Blizzard Warning: Lots of snow, high winds to lash Annapolis Valley


Published on February 12, 2017

Environment Canada issued a blizzard warning for Annapolis, Kings, and West Hants counties that calls for as much as 40 centimetres of snow through tonight and Monday.

©Lawrence Powell

BRIDGETOWN - The weather could get wild out there tonight and Monday, according to Environment Canada.

The agency has issued a blizzard warning associated with a low pressure system that will form south of Cape Cod this evening and rapidly intensify overnight as it approaches Nova Scotia.

“Blizzard conditions with gusty winds and persistent visibility near zero in snow and blowing snow are expected or occurring,” the agency said in describing what to expect.
The warning, issued at 10:49 a.m. today, said snow at times heavy will develop in the far west of the province near midnight tonight then spread northeastward reaching northern and eastern regions Monday morning, and Cape Breton near noon on Monday.

“Very strong east to northeast winds will accompany this storm with gusts between 90 and 110 km/h expected, which will give extensive blowing snow with frequent whiteout conditions,” it said. “Total snowfall amounts by Monday evening will range from 30 to 60 centimetres for the western portions of the province, 20 to 30 centimetres for northern and eastern regions, and near 10 centimetres in Cape Breton.”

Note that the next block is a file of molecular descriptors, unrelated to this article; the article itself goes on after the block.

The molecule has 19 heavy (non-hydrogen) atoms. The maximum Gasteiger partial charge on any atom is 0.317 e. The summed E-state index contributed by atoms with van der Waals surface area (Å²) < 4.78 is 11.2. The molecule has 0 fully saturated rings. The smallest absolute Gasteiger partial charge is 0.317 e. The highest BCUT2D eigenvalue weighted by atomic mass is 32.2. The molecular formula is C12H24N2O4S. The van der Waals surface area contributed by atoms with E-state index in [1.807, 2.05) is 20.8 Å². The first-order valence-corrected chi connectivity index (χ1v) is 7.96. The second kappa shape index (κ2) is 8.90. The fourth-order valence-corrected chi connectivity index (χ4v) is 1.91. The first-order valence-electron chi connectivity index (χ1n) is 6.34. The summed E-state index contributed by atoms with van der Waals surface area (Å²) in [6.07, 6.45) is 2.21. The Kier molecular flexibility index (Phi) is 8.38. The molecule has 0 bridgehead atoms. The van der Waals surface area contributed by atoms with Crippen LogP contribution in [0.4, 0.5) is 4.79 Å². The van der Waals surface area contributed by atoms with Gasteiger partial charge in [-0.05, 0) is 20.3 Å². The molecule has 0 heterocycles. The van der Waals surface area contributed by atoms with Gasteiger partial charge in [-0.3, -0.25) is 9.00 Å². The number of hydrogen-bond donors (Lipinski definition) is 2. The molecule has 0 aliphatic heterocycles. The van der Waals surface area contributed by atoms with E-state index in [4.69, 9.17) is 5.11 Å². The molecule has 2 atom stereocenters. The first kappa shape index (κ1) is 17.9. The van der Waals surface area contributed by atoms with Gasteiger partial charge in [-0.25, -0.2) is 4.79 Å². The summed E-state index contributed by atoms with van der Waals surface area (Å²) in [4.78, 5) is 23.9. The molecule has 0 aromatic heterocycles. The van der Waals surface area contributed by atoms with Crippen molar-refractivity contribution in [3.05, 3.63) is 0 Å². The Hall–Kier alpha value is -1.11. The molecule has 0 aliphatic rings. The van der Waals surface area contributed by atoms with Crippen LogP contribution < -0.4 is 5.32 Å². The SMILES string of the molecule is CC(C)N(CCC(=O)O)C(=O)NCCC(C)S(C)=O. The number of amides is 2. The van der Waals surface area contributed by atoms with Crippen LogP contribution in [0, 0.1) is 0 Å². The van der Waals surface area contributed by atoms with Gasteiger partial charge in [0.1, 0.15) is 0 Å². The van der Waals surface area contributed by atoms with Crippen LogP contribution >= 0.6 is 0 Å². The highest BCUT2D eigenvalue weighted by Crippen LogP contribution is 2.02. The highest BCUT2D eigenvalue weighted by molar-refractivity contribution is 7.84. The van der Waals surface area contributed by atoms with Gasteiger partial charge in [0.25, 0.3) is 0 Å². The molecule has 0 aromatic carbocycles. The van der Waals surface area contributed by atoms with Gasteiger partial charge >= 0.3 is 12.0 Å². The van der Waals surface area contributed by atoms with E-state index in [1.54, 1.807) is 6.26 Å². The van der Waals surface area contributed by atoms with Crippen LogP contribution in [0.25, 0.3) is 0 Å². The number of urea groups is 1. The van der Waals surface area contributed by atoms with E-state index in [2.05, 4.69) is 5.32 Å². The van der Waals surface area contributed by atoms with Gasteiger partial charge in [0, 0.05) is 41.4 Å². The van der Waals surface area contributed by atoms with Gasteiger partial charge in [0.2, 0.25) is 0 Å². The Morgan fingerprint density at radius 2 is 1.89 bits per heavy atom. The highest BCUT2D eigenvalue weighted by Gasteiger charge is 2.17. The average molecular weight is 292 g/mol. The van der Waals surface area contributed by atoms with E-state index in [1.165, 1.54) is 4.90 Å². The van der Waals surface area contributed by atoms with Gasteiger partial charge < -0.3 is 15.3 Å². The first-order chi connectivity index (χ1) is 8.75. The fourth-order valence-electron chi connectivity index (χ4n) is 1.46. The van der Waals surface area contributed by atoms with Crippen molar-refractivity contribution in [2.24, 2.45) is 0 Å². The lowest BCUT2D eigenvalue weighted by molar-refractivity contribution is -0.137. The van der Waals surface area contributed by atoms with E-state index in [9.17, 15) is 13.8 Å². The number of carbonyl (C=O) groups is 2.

Environment Canada said additional significant amounts are likely Monday night and into Tuesday morning for northern and eastern Nova Scotia and Cape Breton.

 

Annapolis Valley

West Hants, Kings, and Annapolis counties are all expected to receive 5 to 10 centimetres tonight with an additional 20 to 30 centimetres on Monday.

Flurries in the Valley should start around midnight tonight and change to snow at times heavy overnight with blowing snow in winds that start out east 20 km/h gusting to 40 but increasing to 40 gusting to 60 overnight.

The temperature tonight will be steady near -4C.

The real punch of the storm will be Monday with snow at times heavy and blowing snow. The 20 to 30 centimetres of white stuff will be accompanied by winds east 40 km/h gusting to 60 and then becoming northeast 60 gusting to 90 in the morning.

The high is expected to be about -1C.

“Travel is expected to be extremely hazardous due to reduced visibility,” Environment Canada said. “Road closures are likely. Travel is not recommended.”
Monitor alerts and forecasts issued by Environment Canada and report severe weather to ec.weatheraspc.ec@canada.ca or tweet reports to #NSStorm